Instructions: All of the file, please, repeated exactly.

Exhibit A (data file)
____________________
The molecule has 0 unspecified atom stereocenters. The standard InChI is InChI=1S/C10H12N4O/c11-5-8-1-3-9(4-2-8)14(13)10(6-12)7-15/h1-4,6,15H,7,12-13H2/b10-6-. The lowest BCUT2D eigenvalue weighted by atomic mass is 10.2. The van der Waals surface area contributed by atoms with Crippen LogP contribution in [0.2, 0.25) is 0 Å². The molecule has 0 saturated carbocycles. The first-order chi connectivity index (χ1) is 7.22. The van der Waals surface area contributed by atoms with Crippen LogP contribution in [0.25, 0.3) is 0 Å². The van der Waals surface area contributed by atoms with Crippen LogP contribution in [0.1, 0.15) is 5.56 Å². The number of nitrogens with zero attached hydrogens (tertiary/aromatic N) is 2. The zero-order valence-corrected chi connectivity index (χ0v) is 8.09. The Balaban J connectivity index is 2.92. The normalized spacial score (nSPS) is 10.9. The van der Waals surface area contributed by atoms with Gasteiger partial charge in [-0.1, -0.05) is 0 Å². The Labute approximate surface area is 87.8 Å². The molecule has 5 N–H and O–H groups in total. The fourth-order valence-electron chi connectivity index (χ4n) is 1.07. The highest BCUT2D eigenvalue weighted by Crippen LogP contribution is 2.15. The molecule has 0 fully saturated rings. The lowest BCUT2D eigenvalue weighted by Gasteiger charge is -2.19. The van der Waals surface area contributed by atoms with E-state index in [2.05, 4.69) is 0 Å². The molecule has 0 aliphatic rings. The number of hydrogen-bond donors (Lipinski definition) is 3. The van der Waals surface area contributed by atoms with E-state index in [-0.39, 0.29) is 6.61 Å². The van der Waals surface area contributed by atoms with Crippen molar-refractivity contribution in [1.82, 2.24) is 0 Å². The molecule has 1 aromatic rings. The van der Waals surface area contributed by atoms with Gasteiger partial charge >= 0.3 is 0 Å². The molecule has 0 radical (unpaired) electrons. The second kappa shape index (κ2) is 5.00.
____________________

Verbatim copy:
The molecule has 0 unspecified atom stereocenters. The standard InChI is InChI=1S/C10H12N4O/c11-5-8-1-3-9(4-2-8)14(13)10(6-12)7-15/h1-4,6,15H,7,12-13H2/b10-6-. The lowest BCUT2D eigenvalue weighted by atomic mass is 10.2. The van der Waals surface area contributed by atoms with Crippen LogP contribution in [0.2, 0.25) is 0 Å². The molecule has 0 saturated carbocycles. The first-order chi connectivity index (χ1) is 7.22. The van der Waals surface area contributed by atoms with Crippen LogP contribution in [0.25, 0.3) is 0 Å². The van der Waals surface area contributed by atoms with Crippen LogP contribution in [0.1, 0.15) is 5.56 Å². The number of nitrogens with zero attached hydrogens (tertiary/aromatic N) is 2. The zero-order valence-corrected chi connectivity index (χ0v) is 8.09. The Balaban J connectivity index is 2.92. The normalized spacial score (nSPS) is 10.9. The van der Waals surface area contributed by atoms with Gasteiger partial charge in [-0.1, -0.05) is 0 Å². The Labute approximate surface area is 87.8 Å². The molecule has 5 N–H and O–H groups in total. The fourth-order valence-electron chi connectivity index (χ4n) is 1.07. The highest BCUT2D eigenvalue weighted by Crippen LogP contribution is 2.15. The molecule has 0 fully saturated rings. The lowest BCUT2D eigenvalue weighted by Gasteiger charge is -2.19. The van der Waals surface area contributed by atoms with E-state index in [2.05, 4.69) is 0 Å². The molecule has 0 aliphatic rings. The number of hydrogen-bond donors (Lipinski definition) is 3. The van der Waals surface area contributed by atoms with E-state index in [-0.39, 0.29) is 6.61 Å². The van der Waals surface area contributed by atoms with Crippen molar-refractivity contribution in [1.82, 2.24) is 0 Å². The molecule has 1 aromatic rings. The van der Waals surface area contributed by atoms with Gasteiger partial charge >= 0.3 is 0 Å². The molecule has 0 radical (unpaired) electrons. The second kappa shape index (κ2) is 5.00.